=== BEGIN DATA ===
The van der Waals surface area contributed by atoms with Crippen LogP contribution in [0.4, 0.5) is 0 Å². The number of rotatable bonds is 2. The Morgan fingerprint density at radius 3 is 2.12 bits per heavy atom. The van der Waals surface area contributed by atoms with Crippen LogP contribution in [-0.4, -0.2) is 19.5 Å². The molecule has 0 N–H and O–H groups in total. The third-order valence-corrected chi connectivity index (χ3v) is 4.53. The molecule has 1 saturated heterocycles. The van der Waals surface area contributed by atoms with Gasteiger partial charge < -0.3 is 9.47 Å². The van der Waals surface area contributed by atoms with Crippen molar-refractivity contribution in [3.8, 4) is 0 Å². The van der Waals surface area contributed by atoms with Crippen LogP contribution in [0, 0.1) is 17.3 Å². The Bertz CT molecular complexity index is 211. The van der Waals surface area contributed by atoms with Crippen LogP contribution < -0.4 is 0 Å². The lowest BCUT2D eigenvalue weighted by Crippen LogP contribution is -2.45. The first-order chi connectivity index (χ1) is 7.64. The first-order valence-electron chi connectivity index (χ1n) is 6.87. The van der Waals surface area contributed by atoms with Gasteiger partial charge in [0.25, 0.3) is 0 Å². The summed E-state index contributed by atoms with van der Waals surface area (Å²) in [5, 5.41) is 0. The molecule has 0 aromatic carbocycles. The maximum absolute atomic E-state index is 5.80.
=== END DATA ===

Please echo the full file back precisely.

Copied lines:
The van der Waals surface area contributed by atoms with Crippen LogP contribution in [0.4, 0.5) is 0 Å². The number of rotatable bonds is 2. The Morgan fingerprint density at radius 3 is 2.12 bits per heavy atom. The van der Waals surface area contributed by atoms with Crippen LogP contribution in [-0.4, -0.2) is 19.5 Å². The molecule has 0 N–H and O–H groups in total. The third-order valence-corrected chi connectivity index (χ3v) is 4.53. The molecule has 1 saturated heterocycles. The van der Waals surface area contributed by atoms with Gasteiger partial charge < -0.3 is 9.47 Å². The van der Waals surface area contributed by atoms with Crippen molar-refractivity contribution in [3.8, 4) is 0 Å². The van der Waals surface area contributed by atoms with Crippen LogP contribution in [0, 0.1) is 17.3 Å². The Bertz CT molecular complexity index is 211. The van der Waals surface area contributed by atoms with Crippen LogP contribution < -0.4 is 0 Å². The lowest BCUT2D eigenvalue weighted by Crippen LogP contribution is -2.45. The first-order chi connectivity index (χ1) is 7.64. The first-order valence-electron chi connectivity index (χ1n) is 6.87. The van der Waals surface area contributed by atoms with Gasteiger partial charge in [0.25, 0.3) is 0 Å². The summed E-state index contributed by atoms with van der Waals surface area (Å²) in [5, 5.41) is 0. The molecule has 0 aromatic carbocycles. The maximum absolute atomic E-state index is 5.80.